While the game itself was sloppy and the play at times uneven, events both on and off the field prompted plenty of discussion from voices around the Web? The summary: okay game, bad stadium situation, odd halftime show, terrible pregame filler from Fox.
- Not One For The Ages The score was close, but don't let that fool you into thinking Super Bowl XLV was a good game, advises Pro Football Talk's Mike Florio. "As expected," he writes, "the game entailed plenty of scoring. The Steelers fought back from an 18-point deficit to keep it interesting throughout the second half... It wasn’t the prettiest or most exciting of Super Bowls, but the Steelers had something that, early in the game, it appeared they wouldn’t — a chance to win the game late. In plenty of past situations, they’ve pulled it off. Tonight, they didn’t. So congrats to the Packers on getting their fourth Super Bowl win. With the Cowboys and 49ers at five and the Steelers at six and a strong nucleus of talent in Green Bay, the Packers could be getting to No. 5, No. 6, and maybe No. 7."
- Texas-sized Gaffes The entire weekend was as much a celebration of Dallas Cowboys owner Jerry Jones and his gleaming, $1.3 billion Cowboys Stadium as the two teams actually in the game, but poor snow removal efforts and a shortfall of 1250 temporary seats marred Jones' attempts to set the Super Bowl attendance record. Only time will tell if north Texas is out of the running for future games, writes Jeff Mosier of The Dallas Morning News.
Whether Super Bowl XLV could be considered a success depends on which Super Bowl is being discussed.
Was it the Super Bowl week marred by ice, snow, bitter cold, delays and cancellations? Was it the game week filled with A-list celebrities, pampered NFL team owners and Texas hospitality? Or was it Super Bowl Sunday with pleasant weather and a luxurious stadium but also struggles to accommodate a giant crowd that still fell short of a record?
- About That Halftime Show The Black Eyes Peas were brought to add some youth appeal to a halftime show that has skewed towards boomer rock in recent years, but the results were mixed, says Yahoo's Chris Chase. Particularly curious, according to Chase, was Will.i.am's three-line ad-lib in the song Where Is The Love?, informing President Obama (and, possibly Arnie Duncan), "In America we need to get things straight /Obama, let's get these kids educated / Create jobs so the country stays stimulated." Says Chase: "As far as political protest subjects go, children's education and creating jobs aren't the most radical of topics, but I appreciate Will.i.am using America's biggest stage for a constructive purpose." He adds that it was "much preferable to Fergie shrieking." (Will.i.am, for his part, has already blamed the shoddiness of his performance on AT&T's lousy coverage plan. Although he could've just as easily said the Steelers kicking game.)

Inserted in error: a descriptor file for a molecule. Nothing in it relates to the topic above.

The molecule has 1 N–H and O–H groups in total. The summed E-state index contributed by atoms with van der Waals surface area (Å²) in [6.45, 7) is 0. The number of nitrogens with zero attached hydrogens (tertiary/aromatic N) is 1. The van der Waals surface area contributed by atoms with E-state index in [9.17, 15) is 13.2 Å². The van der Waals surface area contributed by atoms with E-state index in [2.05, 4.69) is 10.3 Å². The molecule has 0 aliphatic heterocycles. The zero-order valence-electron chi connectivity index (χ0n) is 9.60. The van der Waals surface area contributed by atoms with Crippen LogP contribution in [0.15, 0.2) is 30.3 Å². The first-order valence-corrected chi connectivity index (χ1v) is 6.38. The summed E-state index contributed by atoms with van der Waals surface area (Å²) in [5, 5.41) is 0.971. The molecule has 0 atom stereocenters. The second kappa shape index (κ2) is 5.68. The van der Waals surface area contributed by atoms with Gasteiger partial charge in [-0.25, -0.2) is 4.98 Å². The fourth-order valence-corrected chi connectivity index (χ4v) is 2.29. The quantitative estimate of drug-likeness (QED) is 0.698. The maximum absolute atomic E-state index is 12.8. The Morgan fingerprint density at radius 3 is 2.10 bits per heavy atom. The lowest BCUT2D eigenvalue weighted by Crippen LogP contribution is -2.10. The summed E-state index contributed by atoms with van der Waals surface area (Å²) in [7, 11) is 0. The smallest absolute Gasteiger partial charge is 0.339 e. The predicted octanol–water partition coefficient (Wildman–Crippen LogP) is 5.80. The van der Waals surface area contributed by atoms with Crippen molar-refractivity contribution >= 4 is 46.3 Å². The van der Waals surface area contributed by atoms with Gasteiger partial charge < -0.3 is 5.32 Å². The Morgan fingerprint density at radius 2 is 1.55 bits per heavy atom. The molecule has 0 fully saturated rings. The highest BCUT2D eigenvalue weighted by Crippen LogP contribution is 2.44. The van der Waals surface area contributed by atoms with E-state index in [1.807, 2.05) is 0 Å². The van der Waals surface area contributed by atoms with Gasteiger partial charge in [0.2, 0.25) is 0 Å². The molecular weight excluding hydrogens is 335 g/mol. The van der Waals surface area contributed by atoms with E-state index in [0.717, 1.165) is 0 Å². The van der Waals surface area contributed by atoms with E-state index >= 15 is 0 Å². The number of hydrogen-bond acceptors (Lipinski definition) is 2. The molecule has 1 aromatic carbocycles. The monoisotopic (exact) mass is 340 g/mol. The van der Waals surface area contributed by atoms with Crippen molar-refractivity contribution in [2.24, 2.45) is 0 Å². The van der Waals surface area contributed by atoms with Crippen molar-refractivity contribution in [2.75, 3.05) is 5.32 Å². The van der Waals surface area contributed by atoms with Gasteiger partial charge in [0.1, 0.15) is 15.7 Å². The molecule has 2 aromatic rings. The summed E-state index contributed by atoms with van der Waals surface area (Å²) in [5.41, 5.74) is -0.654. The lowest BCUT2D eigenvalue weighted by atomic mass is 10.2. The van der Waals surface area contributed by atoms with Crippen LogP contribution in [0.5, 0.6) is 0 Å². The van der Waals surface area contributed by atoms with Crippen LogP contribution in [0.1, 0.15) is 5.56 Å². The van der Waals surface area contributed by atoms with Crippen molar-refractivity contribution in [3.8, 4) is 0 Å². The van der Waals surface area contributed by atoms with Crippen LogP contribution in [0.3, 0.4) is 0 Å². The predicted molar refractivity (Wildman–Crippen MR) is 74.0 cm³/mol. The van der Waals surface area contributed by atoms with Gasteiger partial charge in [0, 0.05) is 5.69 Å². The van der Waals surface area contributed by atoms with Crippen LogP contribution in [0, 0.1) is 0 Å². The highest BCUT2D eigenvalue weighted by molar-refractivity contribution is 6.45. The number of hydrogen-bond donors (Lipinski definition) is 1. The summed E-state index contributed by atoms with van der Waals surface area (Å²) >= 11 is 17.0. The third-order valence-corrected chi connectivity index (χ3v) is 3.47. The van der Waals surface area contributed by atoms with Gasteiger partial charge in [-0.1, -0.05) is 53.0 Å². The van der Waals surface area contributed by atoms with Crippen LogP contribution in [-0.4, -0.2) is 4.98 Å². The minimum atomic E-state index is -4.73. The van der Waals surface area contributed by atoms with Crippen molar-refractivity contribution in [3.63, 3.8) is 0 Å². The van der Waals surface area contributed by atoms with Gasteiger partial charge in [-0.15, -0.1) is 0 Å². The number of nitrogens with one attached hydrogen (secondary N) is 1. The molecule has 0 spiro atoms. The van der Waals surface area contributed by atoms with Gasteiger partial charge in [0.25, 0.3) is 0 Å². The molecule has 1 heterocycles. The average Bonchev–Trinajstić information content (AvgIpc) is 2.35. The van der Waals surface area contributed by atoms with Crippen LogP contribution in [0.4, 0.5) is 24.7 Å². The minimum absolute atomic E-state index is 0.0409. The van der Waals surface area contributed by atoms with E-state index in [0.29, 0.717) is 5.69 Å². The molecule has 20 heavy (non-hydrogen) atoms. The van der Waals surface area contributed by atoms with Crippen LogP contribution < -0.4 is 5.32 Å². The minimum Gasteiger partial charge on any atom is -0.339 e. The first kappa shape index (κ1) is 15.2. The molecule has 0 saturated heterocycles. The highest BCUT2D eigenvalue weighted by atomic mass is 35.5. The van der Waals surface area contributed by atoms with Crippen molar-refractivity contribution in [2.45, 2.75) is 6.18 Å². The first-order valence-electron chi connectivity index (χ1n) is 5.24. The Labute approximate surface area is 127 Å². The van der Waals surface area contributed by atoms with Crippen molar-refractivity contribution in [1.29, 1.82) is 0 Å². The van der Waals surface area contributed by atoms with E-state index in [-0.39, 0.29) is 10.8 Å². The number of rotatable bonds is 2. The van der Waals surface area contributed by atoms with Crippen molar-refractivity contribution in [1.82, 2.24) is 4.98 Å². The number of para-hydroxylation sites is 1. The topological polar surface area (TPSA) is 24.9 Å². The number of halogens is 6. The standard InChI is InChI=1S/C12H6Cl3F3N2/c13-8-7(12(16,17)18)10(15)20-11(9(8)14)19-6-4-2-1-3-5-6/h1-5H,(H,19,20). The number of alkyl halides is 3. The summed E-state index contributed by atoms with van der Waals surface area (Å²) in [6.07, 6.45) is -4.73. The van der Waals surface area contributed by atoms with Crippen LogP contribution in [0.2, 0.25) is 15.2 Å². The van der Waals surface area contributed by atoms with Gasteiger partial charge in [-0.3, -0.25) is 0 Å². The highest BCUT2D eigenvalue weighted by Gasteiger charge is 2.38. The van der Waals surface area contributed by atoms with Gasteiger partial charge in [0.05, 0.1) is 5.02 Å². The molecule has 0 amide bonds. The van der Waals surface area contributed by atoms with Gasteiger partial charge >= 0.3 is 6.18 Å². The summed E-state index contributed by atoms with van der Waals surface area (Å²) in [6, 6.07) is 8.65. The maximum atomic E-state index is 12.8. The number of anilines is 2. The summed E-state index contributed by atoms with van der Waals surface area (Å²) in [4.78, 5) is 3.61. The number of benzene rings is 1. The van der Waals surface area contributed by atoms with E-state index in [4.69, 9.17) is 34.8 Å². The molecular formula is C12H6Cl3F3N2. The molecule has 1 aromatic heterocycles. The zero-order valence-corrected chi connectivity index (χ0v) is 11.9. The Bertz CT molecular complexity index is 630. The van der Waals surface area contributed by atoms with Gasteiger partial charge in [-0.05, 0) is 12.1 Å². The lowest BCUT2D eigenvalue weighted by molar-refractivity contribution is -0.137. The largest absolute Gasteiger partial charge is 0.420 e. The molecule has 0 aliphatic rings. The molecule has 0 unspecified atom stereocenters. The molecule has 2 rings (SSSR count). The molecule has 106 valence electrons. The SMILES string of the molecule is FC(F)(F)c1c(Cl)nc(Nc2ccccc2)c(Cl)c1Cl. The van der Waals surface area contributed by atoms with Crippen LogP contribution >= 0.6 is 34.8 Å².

- And the Award for Worst Pregame Filler Goes To...FOX, writes USA Today's Michael Hiestand, for the network's "mystifying" use of "a red-carpet celeb dropby[s], a Fox invention being tried for just the second time on a Super Bowl" in which a celebrity guest would sidle up to FOX greeters Michael Strahan and Maria Menounos and plug "Fox shows, a sponsor, what's coming up on the show -- about every seven seconds." The format got even more abstract as game time approached, with celebrities just being asked to offer their game picks. "And yet," notes Hiestand," when asked, actors such as John Travolta and Harrison Ford looked as startled and at a loss for words as if they been asked to, say, predict future price fluctuations for natural gas in Estonia. Travolta managed to recover and predict the Super Bowl would 'be a modern old-fashioned game' while Harrison looked almost frightened. Given that the least-bad celeb line might have been singer Keith Urban predicting a 'wicked game' you have to wonder: Couldn't any of these guys' posses have come up with a decent sentence or two?"